Koch Agronomic Services, LLC (KAS) has launched  N-TEGRATION Technology, a process technology platform designed to enable production of enhanced efficiency fertilizers at Read More
HerbicidesExpert: IARC Herbicide Classifications Leading To Confu…
July 24, 2015
Few people in the crop protection industry had heard of the International Agency for Research on Cancer (IARC) before this Read More
ManagementFCI Trade Summit Update & Precision Tank Turns 50
July 23, 2015
Editors Dave Frabotta and Eric Sfiligoj discuss the upcoming FCI Trade Summit in Las Vegas, NV, and how Precision Tank Read More
Palmer pigweed seedhead in cotton
HerbicidesUSDA Deregulates Dow AgroSciences’ Enlist Cotton Trait
July 23, 2015
The USDA today issued its decision deregulating Dow AgroSciences’ Enlist cotton trait in the U.S. The USDA has now completed its Read More
Industry NewsVerdesian Life Sciences Showcases Versatile Product Por…
July 23, 2015
Technology has revolutionized agriculture by bringing farmers, retailers and distributors to the forefront of the digital age. To meet the Read More
FertilizerWSJ: Cf Industries Exploring Merger With Dutch Chemical…
July 23, 2015
U.S. fertilizer maker CF Industries is in advanced merger talks with Amsterdam-listed chemical company OCI NV, the Wall Street Journal Read More
HerbicidesNufarm Releases New Panther SC Herbicide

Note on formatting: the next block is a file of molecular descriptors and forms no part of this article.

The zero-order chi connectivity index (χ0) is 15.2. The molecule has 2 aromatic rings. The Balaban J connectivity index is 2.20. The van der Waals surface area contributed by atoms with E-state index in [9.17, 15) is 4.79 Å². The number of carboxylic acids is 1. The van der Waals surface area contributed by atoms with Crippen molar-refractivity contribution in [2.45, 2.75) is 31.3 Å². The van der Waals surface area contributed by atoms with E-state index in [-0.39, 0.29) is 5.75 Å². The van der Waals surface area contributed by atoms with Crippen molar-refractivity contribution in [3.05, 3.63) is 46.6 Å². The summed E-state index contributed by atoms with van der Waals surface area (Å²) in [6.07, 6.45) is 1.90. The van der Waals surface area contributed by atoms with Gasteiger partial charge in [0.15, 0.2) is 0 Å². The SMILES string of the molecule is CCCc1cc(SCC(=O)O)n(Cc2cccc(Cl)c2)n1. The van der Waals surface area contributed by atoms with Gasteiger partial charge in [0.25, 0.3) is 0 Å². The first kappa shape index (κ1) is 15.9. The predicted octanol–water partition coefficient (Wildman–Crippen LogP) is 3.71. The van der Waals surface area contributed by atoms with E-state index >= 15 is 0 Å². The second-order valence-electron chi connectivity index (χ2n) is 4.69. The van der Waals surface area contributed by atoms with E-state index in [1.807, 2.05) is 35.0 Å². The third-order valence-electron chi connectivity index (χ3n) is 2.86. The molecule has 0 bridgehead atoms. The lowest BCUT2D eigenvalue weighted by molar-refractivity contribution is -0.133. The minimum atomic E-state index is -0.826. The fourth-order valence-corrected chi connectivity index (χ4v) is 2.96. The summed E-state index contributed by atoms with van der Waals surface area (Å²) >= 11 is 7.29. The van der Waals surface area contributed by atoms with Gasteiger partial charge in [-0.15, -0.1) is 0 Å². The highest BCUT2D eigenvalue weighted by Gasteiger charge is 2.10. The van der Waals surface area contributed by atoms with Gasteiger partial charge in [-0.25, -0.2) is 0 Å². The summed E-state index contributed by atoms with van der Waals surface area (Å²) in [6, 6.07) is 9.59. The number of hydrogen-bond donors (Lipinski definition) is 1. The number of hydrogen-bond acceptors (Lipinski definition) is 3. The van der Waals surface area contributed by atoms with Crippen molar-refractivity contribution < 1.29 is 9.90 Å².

July 23, 2015
Nufarm has announced the availability of new Panther SC herbicide. Panther SC is the first liquid formulation of flumioxazin available Read More
EquipmentFarmLink Launches Farm Equipment Sharing Program
July 23, 2015
FarmLink has introduced a new online farm equipment sharing community – MachineryLink Sharing – leveraging this new economy business model Read More
HerbicidesCould The South’s Most Troublesome Weed Represent A Thr…
July 22, 2015
Palmer amaranth is undoubtedly the most troublesome weed in the southern United States, taking a devastating toll on both cotton Read More
Industry NewsH.J. Baker Hires New Director Of International Sales
July 22, 2015
Global Agriculture firm H.J. Baker announced today that Steve Langley has joined the company’s Crop Performance Division and Animal Health Read More
InsecticidesSyngenta Recommends Soybean Scouting To Prevent Economi…
July 22, 2015
Proper soybean insect pest control begins with scouting. As the warm weather continues, Syngenta encourages growers to implement a scouting Read More
Crop InputsH.J. Baker Launches Fall Sulphur Campaign
July 22, 2015
H.J. Baker has launched their “Keep Your Future Green – Use Tiger This Fall and Win Big” campaign. The campaign Read More
Central Valley Ag Randolph, NE
Retail FacilitiesStueve Construction Builds Fifth Facility For Central V…
July 21, 2015
Central Valley Ag partnered with Stueve Construction Co. to successfully design and build its Monroe, Oakland, Wakefield and Royal hub facilities Read More
FertilizerNew Research Could Lead To Less Reliance On Nitrogen, E…
July 21, 2015
Farmers often are required to apply nitrogen fertilizers to their crops to maintain quality and improve yields. Worldwide, farmers used Read More
Seed/BiotechMonsanto Targets Farmers, AFBF In Syngenta Takeover
July 21, 2015
As Monsanto Co. struggles to convince rival Syngenta AG to discuss a potential merger, the seed and agrochemical giant is Read More
CHS Building exterior
Retail FacilitiesSackett Helps CHS Expand Blending Facility, Improve Acc…
July 21, 2015
CHS needed a blend plant that could vastly expand their capabilities in St. Charles, MN. The A.J. Sackett & Sons Read More
Industry NewsH.J. Baker Adds To HR Team
July 21, 2015
H.J. Baker announced today that Barbara Sullivan has joined the company’s executive team as Vice President of Human Resources. Prior Read More